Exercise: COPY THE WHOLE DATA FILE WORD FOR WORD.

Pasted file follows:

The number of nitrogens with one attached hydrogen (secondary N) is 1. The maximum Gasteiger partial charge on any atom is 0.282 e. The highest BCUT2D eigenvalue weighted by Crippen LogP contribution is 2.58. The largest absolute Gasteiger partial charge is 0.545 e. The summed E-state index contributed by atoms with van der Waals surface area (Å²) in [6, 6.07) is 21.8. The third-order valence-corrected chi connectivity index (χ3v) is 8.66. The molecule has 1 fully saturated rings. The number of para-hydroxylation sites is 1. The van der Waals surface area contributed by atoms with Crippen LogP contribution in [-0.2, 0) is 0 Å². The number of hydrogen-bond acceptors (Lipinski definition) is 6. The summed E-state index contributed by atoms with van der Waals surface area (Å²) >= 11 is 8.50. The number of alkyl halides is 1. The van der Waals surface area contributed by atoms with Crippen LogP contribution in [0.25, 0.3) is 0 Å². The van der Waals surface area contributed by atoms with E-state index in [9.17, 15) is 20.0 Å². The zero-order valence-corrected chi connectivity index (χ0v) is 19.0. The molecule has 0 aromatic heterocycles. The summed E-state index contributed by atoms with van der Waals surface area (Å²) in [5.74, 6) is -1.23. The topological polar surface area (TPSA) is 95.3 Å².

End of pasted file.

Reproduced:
The number of nitrogens with one attached hydrogen (secondary N) is 1. The maximum Gasteiger partial charge on any atom is 0.282 e. The highest BCUT2D eigenvalue weighted by Crippen LogP contribution is 2.58. The largest absolute Gasteiger partial charge is 0.545 e. The summed E-state index contributed by atoms with van der Waals surface area (Å²) in [6, 6.07) is 21.8. The third-order valence-corrected chi connectivity index (χ3v) is 8.66. The molecule has 1 fully saturated rings. The number of para-hydroxylation sites is 1. The van der Waals surface area contributed by atoms with Crippen LogP contribution in [-0.2, 0) is 0 Å². The number of hydrogen-bond acceptors (Lipinski definition) is 6. The summed E-state index contributed by atoms with van der Waals surface area (Å²) >= 11 is 8.50. The number of alkyl halides is 1. The van der Waals surface area contributed by atoms with Crippen LogP contribution in [0.25, 0.3) is 0 Å². The van der Waals surface area contributed by atoms with E-state index in [9.17, 15) is 20.0 Å². The zero-order valence-corrected chi connectivity index (χ0v) is 19.0. The molecule has 0 aromatic heterocycles. The summed E-state index contributed by atoms with van der Waals surface area (Å²) in [5.74, 6) is -1.23. The topological polar surface area (TPSA) is 95.3 Å².